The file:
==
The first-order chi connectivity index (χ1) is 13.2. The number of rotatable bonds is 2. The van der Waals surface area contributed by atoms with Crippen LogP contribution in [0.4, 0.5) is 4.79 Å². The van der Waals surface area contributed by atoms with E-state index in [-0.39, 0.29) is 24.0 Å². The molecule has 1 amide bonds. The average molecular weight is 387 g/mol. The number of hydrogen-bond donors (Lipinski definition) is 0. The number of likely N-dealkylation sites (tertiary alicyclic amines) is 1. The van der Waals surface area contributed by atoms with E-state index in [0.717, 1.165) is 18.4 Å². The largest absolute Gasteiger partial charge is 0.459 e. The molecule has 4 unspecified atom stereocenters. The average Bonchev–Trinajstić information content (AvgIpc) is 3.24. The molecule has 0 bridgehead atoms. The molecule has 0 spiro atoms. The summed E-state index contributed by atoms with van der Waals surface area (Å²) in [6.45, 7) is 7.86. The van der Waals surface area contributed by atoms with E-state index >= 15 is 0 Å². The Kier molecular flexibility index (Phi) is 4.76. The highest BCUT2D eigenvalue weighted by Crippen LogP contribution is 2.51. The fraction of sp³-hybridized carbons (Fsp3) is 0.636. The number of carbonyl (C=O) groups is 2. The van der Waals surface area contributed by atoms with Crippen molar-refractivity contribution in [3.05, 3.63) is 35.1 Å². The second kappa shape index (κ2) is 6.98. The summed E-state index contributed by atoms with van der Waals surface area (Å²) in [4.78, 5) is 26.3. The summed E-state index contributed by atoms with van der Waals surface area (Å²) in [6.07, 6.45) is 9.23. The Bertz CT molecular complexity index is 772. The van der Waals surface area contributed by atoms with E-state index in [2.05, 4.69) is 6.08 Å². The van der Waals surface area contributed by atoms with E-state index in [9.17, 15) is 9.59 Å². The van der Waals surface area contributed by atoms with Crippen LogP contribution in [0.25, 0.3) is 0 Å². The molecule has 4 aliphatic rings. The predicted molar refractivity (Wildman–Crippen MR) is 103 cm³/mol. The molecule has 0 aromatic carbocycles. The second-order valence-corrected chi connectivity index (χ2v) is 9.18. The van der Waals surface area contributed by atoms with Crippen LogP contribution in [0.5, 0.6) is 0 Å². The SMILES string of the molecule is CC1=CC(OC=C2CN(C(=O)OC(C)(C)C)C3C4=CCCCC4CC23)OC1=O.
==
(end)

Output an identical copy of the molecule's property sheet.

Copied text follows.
The first-order chi connectivity index (χ1) is 13.2. The number of rotatable bonds is 2. The van der Waals surface area contributed by atoms with Crippen LogP contribution in [0.4, 0.5) is 4.79 Å². The van der Waals surface area contributed by atoms with E-state index in [-0.39, 0.29) is 24.0 Å². The molecule has 1 amide bonds. The average molecular weight is 387 g/mol. The number of hydrogen-bond donors (Lipinski definition) is 0. The number of likely N-dealkylation sites (tertiary alicyclic amines) is 1. The van der Waals surface area contributed by atoms with E-state index in [0.717, 1.165) is 18.4 Å². The largest absolute Gasteiger partial charge is 0.459 e. The molecule has 4 unspecified atom stereocenters. The average Bonchev–Trinajstić information content (AvgIpc) is 3.24. The molecule has 0 bridgehead atoms. The molecule has 0 spiro atoms. The summed E-state index contributed by atoms with van der Waals surface area (Å²) in [6.45, 7) is 7.86. The van der Waals surface area contributed by atoms with E-state index >= 15 is 0 Å². The Kier molecular flexibility index (Phi) is 4.76. The highest BCUT2D eigenvalue weighted by Crippen LogP contribution is 2.51. The fraction of sp³-hybridized carbons (Fsp3) is 0.636. The number of carbonyl (C=O) groups is 2. The van der Waals surface area contributed by atoms with Crippen molar-refractivity contribution in [3.05, 3.63) is 35.1 Å². The second kappa shape index (κ2) is 6.98. The summed E-state index contributed by atoms with van der Waals surface area (Å²) in [4.78, 5) is 26.3. The summed E-state index contributed by atoms with van der Waals surface area (Å²) in [6.07, 6.45) is 9.23. The Bertz CT molecular complexity index is 772. The van der Waals surface area contributed by atoms with E-state index in [2.05, 4.69) is 6.08 Å². The van der Waals surface area contributed by atoms with E-state index in [9.17, 15) is 9.59 Å². The van der Waals surface area contributed by atoms with Crippen LogP contribution in [0.25, 0.3) is 0 Å². The molecule has 4 aliphatic rings. The predicted molar refractivity (Wildman–Crippen MR) is 103 cm³/mol. The molecule has 0 aromatic carbocycles. The second-order valence-corrected chi connectivity index (χ2v) is 9.18. The van der Waals surface area contributed by atoms with Crippen LogP contribution in [0.5, 0.6) is 0 Å². The SMILES string of the molecule is CC1=CC(OC=C2CN(C(=O)OC(C)(C)C)C3C4=CCCCC4CC23)OC1=O.